Horror flu season as death toll rises
The death toll for this year's flu season continues to rise, with New South Wales adding seven to the horror tally, according to the latest data.
The flu has killed more than 220 people so far this year, and NSW is one of the worst states hit.
There have been 57 flu-related deaths in the state, as Victoria trails not far behind with 48 people there killed by deadly strains of influenza before the end of June.
NSW Health reports while flu activity "remains high", it's still too early to tell if the season has peaked.
Seven deaths were reported in the week ending June 23, and that figure is said to be "underestimated" because of delays in the death registration process.
GPs are warning sick Australians to stay at home if they come down with symptoms.
New research reveals more than half of Aussies still show up to work despite being sick, with one in five having too much work to take a sick day.
The research from water purification company, Waterlogic, also reveals the "overwhelming" numbers of Australians adopting "hero mentality" and working through their sickness.
"Workplace heroes" are said to cost Aussie businesses $35 billion each year because they are more prone to injury, less productive, more likely to make errors and are potentially contagious.
Melbourne GP Dr Preeya Alexander said while people had their heart in the right place, they needed to consider the greater impact of going into work.
"I often encourage sick patients to take a day off to prevent further spread of a virus and allow some rest, but I'm often met with resistance due to fear of missing a day at work and how it will be perceived," she said.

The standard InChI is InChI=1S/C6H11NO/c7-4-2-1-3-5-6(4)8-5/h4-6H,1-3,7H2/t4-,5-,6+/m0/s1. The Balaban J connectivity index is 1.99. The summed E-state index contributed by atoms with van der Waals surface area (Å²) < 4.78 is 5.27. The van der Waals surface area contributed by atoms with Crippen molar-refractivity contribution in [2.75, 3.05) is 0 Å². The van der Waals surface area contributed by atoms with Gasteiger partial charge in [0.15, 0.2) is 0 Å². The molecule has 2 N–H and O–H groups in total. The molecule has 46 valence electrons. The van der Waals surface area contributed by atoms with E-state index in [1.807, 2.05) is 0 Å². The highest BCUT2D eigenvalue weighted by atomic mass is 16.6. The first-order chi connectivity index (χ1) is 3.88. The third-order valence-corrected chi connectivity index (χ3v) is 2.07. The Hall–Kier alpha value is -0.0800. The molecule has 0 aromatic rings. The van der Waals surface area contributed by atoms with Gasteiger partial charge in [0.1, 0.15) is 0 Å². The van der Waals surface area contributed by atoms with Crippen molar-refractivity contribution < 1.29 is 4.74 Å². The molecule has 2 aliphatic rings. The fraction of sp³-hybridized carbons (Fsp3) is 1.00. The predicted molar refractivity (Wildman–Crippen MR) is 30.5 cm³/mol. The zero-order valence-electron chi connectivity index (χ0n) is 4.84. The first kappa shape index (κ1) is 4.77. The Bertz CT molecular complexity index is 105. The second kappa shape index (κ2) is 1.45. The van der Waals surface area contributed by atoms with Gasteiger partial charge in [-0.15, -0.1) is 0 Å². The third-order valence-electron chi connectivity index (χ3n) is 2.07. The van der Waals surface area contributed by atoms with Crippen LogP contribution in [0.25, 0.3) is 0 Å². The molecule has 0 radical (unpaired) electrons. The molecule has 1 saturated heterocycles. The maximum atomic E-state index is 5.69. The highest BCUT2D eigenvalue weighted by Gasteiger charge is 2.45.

"It is concerning that over half of workers will still show up to work despite being sick. It's not uncommon to see the 'hero mentality' where people 'soldier on' and still attend work despite being sick.
"It creates a vicious cycle that is propelled by the belief we can just continue working."
Cold and flu bacteria can easily be transferred from shared equipment such as handles, buttons, toilets and shared water dispensers, which can be breeding grounds for bad bacteria.
"Cold and flu viruses can survive on hard surfaces for up to eight hours and on a person's hands for approximately five minutes after they touch a contaminated surface," Dr Alexander said.
"Imagine the millions of germs left behind for the next person, it can quickly lead to many people in the same office becoming ill."
And it's not just office workers who need to stay home, as experts warn parents to be on the lookout for symptoms in children.
Last month NSW Health again urged parents to take advantage of the free influenza vaccine for under-fives after 115 children were admitted to Children's Hospital Westmead with flu so far this year.
NSW Health director of communicable disease, Dr Vicky Sheppeard, warned two children needed critical care and encouraged parents to vaccinate their kids as soon as possible.
"With flu cases still on the rise, we're encouraging everyone, particularly pregnant women and parents of young children, to get their flu shots immediately," Dr Sheppeard said.
Dr Sheppeard said there had been strong demand for jabs this season.
"If you are unwell with the flu, stay at home and minimise contact with other people if possible, especially those who are particularly vulnerable, such as young children and the elderly," she said.
"Avoid visiting aged care facilities and childcare centres until you have recovered."